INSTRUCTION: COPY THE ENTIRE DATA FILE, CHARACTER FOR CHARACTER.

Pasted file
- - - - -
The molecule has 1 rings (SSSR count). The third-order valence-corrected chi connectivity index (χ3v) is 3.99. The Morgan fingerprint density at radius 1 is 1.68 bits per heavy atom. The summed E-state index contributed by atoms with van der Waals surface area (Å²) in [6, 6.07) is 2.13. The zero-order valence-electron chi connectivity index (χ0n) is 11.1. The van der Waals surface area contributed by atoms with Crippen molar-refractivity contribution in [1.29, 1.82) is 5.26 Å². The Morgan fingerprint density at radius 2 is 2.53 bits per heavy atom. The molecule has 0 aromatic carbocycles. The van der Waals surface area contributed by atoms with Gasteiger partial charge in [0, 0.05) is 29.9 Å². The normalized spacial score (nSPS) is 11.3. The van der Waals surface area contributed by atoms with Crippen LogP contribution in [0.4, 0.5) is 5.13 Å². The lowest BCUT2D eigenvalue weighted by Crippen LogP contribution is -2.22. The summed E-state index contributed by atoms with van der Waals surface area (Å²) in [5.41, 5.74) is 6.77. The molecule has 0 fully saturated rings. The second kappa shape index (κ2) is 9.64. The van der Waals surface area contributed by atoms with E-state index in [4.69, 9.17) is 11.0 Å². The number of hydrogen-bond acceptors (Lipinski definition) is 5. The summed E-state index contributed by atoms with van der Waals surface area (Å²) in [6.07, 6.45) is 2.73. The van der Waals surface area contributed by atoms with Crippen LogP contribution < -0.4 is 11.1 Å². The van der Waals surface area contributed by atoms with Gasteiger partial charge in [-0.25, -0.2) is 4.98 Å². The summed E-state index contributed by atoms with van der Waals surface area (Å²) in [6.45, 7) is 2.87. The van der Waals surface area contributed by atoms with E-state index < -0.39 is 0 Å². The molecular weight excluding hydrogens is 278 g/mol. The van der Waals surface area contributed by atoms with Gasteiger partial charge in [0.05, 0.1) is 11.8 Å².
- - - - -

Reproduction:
The molecule has 1 rings (SSSR count). The third-order valence-corrected chi connectivity index (χ3v) is 3.99. The Morgan fingerprint density at radius 1 is 1.68 bits per heavy atom. The summed E-state index contributed by atoms with van der Waals surface area (Å²) in [6, 6.07) is 2.13. The zero-order valence-electron chi connectivity index (χ0n) is 11.1. The van der Waals surface area contributed by atoms with Crippen molar-refractivity contribution in [1.29, 1.82) is 5.26 Å². The Morgan fingerprint density at radius 2 is 2.53 bits per heavy atom. The molecule has 0 aromatic carbocycles. The van der Waals surface area contributed by atoms with Gasteiger partial charge in [0, 0.05) is 29.9 Å². The normalized spacial score (nSPS) is 11.3. The van der Waals surface area contributed by atoms with Crippen LogP contribution in [0.4, 0.5) is 5.13 Å². The lowest BCUT2D eigenvalue weighted by Crippen LogP contribution is -2.22. The summed E-state index contributed by atoms with van der Waals surface area (Å²) in [5.41, 5.74) is 6.77. The molecule has 0 fully saturated rings. The second kappa shape index (κ2) is 9.64. The van der Waals surface area contributed by atoms with E-state index in [4.69, 9.17) is 11.0 Å². The number of hydrogen-bond acceptors (Lipinski definition) is 5. The summed E-state index contributed by atoms with van der Waals surface area (Å²) in [6.07, 6.45) is 2.73. The van der Waals surface area contributed by atoms with Crippen LogP contribution < -0.4 is 11.1 Å². The van der Waals surface area contributed by atoms with Gasteiger partial charge in [-0.25, -0.2) is 4.98 Å². The summed E-state index contributed by atoms with van der Waals surface area (Å²) in [6.45, 7) is 2.87. The van der Waals surface area contributed by atoms with E-state index < -0.39 is 0 Å². The molecular weight excluding hydrogens is 278 g/mol. The van der Waals surface area contributed by atoms with Gasteiger partial charge in [0.05, 0.1) is 11.8 Å².